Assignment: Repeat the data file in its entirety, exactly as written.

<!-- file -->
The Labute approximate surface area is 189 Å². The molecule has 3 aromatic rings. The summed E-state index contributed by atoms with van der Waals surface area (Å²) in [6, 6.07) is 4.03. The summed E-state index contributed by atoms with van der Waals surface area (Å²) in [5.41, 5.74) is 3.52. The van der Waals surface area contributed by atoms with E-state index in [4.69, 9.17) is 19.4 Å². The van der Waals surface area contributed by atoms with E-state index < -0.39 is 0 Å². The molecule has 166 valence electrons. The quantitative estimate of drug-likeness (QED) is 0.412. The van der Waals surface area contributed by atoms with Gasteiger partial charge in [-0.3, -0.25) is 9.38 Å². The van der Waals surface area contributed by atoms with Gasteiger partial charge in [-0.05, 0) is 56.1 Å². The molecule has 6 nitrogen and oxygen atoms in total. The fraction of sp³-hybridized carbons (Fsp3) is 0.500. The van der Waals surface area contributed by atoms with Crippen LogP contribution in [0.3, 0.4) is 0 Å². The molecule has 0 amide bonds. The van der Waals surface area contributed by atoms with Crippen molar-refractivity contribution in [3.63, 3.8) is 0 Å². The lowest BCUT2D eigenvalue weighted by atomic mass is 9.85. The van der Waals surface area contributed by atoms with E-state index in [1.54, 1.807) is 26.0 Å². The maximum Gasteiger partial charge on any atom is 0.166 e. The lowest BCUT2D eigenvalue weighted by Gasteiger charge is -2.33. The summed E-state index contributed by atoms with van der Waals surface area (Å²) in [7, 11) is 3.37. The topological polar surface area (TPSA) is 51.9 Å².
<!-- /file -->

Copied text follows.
The Labute approximate surface area is 189 Å². The molecule has 3 aromatic rings. The summed E-state index contributed by atoms with van der Waals surface area (Å²) in [6, 6.07) is 4.03. The summed E-state index contributed by atoms with van der Waals surface area (Å²) in [5.41, 5.74) is 3.52. The van der Waals surface area contributed by atoms with E-state index in [4.69, 9.17) is 19.4 Å². The van der Waals surface area contributed by atoms with E-state index < -0.39 is 0 Å². The molecule has 166 valence electrons. The quantitative estimate of drug-likeness (QED) is 0.412. The van der Waals surface area contributed by atoms with Gasteiger partial charge in [-0.3, -0.25) is 9.38 Å². The van der Waals surface area contributed by atoms with Gasteiger partial charge in [-0.05, 0) is 56.1 Å². The molecule has 6 nitrogen and oxygen atoms in total. The fraction of sp³-hybridized carbons (Fsp3) is 0.500. The van der Waals surface area contributed by atoms with Crippen LogP contribution in [0.3, 0.4) is 0 Å². The molecule has 0 amide bonds. The van der Waals surface area contributed by atoms with Crippen molar-refractivity contribution in [3.63, 3.8) is 0 Å². The lowest BCUT2D eigenvalue weighted by atomic mass is 9.85. The van der Waals surface area contributed by atoms with E-state index in [1.54, 1.807) is 26.0 Å². The maximum Gasteiger partial charge on any atom is 0.166 e. The lowest BCUT2D eigenvalue weighted by Gasteiger charge is -2.33. The summed E-state index contributed by atoms with van der Waals surface area (Å²) in [7, 11) is 3.37. The topological polar surface area (TPSA) is 51.9 Å².